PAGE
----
Over 1000 species of fish in Lake Malawi National Park – UNESCO World Heritage Site
Francis Meninji with drawing of mouth-brooder cichild fish. Photo by H. Telkenranta
Drawing class for youngsters at HEEED Centre
HEEED hand-made paper products. Photo by H. Telkenranta
Girls reading The Hiding Hyena by Antonia Ringbom & Alison Wiklund: an educational cartoon booklet, using wild-life in the story that aims to reduce HIV and AIDS in Malawi
Drawing class at Panda Garden – Chembe, Malawi

A collaboration between Dr. Kenneth McKaye and Alison Wiklund with the University of Maryland and the University of Malawi – led to a modest grant in l998 from World Wildlife Fund, USA, entitled Using the Environment as an integrative context for learning:  drawing, creative recycling, hand-made paper for youngsters in Chembe, Malawi. Alison’s course was the first time that these local young primary school students had been exposed to art – as a tool – to heighten their awareness of the rich bio-diversity of Lake Malawi National Park – a UNESCO World Heritage Site.  These youngsters learnt that, through drawing on their own hand-made paper – about the connection between bilharzia (disease) and over-fishing. WWF Finland also became interested in conserving the unique fish species of Lake Malawi National Park (LMNP) and initiated a number of projects related to environmental education – to conserve the natural resources of Lake Malawi National Park.

Lake Malawi National Park – World Heritage Site – co-authored by K. McKaye, A. Wiklund, M. Shawa, A. Konings, J. Stauffer, H. Madsen, K. Theiss-Nyland, P. Kite, M. Kaye (Malawi Govt. publicaiton ISBN 978-0-978961-7-4-9)

Since that date (1998) art, as a tool, in environmental education – has become an integral part of Alison’s involvement with conservation in Malawi. This began with WWFUSA and continued with WWF Finland – with a focus on benefitting communities living close to Lake Malawi National Park – a UNESCO World Heritage Site. In 2004 – the torch was passed to the Malawian NGO, HEEED:  founded and funded by the World Wide Fund for Nature Finland (WWF Finland) in 2004, this Malawian NGO has continued to promote the goals enshrined in their constitution. The HEEED acronym stands for Health, Education, Environment & Economic Development – working with communities within the area of Nankumba Peninsula, including Lake Malawi National Park.

2002-2004 Conservation of Endangered species of Fishes and Forests of Lake Malawi National Park: Environmental and Economic Strategies, The World Wide Fund for Nature  Finland and the  Finnish Ministry of Foreign Affairs

2003-2005  Sustainable Economic and Environmental Strategies to Combat Famine and the Invasive Water Hyacinth in Liwonde and Lake Malawi National Parks. The World Wide  Fund for Nature Finland and The Finnish Ministry for Foreign Affairs.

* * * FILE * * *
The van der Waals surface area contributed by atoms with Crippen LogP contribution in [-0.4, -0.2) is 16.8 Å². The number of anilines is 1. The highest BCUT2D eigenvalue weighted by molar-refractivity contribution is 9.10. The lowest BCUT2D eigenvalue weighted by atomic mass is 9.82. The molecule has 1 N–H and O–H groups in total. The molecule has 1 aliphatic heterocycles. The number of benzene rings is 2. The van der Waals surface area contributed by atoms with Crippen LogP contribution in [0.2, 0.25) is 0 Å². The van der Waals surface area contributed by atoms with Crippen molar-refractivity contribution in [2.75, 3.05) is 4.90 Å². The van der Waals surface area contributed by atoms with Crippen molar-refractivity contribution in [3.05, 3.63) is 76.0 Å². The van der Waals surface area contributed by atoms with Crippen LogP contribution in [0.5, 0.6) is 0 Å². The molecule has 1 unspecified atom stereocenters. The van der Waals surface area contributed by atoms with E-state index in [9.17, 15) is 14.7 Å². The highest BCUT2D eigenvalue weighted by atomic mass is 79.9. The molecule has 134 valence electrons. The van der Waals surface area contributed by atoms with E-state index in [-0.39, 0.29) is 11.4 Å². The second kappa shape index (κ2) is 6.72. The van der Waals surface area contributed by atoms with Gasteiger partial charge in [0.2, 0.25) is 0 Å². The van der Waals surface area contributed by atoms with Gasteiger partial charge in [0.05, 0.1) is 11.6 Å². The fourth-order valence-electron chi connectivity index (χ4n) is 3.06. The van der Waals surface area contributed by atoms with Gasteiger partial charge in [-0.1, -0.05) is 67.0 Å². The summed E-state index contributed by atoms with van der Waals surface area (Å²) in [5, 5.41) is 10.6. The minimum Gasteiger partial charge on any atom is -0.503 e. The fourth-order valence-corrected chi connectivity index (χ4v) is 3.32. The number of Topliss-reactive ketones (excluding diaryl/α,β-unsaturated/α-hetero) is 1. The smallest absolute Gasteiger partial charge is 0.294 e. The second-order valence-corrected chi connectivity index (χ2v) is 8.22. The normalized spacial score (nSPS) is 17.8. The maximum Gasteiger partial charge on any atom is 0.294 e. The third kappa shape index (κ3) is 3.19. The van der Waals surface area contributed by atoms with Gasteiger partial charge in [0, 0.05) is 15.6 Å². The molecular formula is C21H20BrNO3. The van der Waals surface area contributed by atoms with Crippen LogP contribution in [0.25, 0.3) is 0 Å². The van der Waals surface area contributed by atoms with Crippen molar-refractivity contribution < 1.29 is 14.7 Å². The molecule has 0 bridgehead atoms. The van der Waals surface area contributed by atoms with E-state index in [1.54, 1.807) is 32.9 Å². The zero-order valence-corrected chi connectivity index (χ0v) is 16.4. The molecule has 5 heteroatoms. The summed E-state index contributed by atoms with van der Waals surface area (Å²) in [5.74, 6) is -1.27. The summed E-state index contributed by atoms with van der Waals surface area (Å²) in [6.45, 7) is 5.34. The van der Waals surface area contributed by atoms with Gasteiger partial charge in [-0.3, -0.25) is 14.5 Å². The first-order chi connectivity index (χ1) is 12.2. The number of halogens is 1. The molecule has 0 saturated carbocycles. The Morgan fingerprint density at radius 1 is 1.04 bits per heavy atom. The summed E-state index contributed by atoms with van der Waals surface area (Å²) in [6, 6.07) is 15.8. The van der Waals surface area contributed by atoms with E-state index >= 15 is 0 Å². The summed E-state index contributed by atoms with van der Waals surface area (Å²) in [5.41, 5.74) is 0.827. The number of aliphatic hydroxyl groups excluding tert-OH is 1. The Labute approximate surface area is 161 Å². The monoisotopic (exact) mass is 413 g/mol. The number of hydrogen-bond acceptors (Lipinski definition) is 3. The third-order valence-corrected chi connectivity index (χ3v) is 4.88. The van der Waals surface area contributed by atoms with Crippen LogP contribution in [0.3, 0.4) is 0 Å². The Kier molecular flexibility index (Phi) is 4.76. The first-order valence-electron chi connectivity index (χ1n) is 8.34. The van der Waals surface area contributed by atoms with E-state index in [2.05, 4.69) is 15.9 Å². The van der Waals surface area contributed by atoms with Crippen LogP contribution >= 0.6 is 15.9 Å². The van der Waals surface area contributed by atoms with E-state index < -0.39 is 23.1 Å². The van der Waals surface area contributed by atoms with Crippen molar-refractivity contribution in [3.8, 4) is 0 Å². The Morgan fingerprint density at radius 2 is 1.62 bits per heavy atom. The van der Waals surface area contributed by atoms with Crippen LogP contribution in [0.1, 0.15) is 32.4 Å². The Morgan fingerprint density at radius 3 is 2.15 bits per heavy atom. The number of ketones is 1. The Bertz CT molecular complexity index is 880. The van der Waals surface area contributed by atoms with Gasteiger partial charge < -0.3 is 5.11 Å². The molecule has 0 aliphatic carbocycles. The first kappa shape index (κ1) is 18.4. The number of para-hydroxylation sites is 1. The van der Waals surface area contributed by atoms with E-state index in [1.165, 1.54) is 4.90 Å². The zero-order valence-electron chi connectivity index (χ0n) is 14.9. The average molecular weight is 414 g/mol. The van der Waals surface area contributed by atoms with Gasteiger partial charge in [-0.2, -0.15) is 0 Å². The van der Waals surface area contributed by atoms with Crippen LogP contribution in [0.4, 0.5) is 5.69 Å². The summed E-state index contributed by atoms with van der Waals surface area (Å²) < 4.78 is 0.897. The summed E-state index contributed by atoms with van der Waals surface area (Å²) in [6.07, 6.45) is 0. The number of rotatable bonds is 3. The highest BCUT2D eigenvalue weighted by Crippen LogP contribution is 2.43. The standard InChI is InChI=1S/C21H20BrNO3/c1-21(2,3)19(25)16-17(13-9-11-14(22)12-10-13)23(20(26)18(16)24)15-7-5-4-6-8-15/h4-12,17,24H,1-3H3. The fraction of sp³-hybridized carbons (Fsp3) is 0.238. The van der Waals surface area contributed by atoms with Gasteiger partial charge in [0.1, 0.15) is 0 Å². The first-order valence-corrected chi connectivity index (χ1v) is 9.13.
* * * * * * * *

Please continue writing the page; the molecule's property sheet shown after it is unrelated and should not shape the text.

2006-2008 Conservation of Lake Malawi and Liwonde National Parks: Strategies for Health, Environmentaducation and Economic diversification of the Surrounding  Communities. World Wide Fund for Nature, Finland  and the Finnish Ministry for Foreign Affairs.

2009-2011 Conservation of Community Projects in Lake Malawi National Park, UNESCO World Heritage Site: A Model for International Cooperation. World Wide Fund for Nature Finland and RAFLI Foundation.

2009-2011 Enhancing Community Action Through Environmental Education in the Lake Malawi Eco-Region. UNDP (GEF) Small Grants to HEEED Malawi.

2010-2012 Enhancing youngsters’ understanding of Lake Malawi National Park: courses in observation, drawing and creative recycling. ENSOME (Nicaragua) to HEEED.

After 2012 – HEEED’s ongoing conservation and community programme has been supported by income from the creation of the Cape Maclear EcoLodge  and the HEEED Diving School – both begun in 2013. However, the challenge lies in changing  peoples’ behaviour and such  initiatives are necessarily slow in taking root. This requires a long-term vision if we are to truly affect the lives of children – the future stewards of their environment.

One such initiative was taken in 2004 and funded by Rotary – the publication of an education booklet for children and adults alike: The Hiding Hyena authored by Antonia Ringbom and Alison Wiklund.

Alison continues to work  as Educational Advisor with HEEEDMalawi and to support  initiatives related to the Health, Education, Environment and Economic Development  of  communities living adjacent to Lake Malawi National Park.

The Cape Maclear EcoLodge – begun in 2013, helped to fund ongoing HEEED community projects. However, the global Covid 19 pandemic which began in 2020 led to the formal closure of Cape Maclear Ecolodge on 1/5/2021.


Meanwhile, the HEEED Diving School and the HEEED Volunteer Programme have continued to help support HEEED goals. Currently, HEEED activities take place at the NYCOM-HEEED Training Centre (also known as Panda Garden) in Chembe village. These include teaching IT and English to students from the local Secondary School, organic gardening, the production of fuel briquettes (to combat deforestation); the creation of 2 aquaculture ponds to feed the families of HEEED staff, bilharzia research, and HEEED Handicrafts: creative recycling of bottle-tops into baskets; bottles into glass tumblers; soft waste plastic into colourful, crocheted hand-bags; waste paper, sisal, tea-bags and onion skins are transformed into attractive cards and booklets. Anyone interested in visiting/participating – please contact the new HEEED Manager: Violet Zakaria: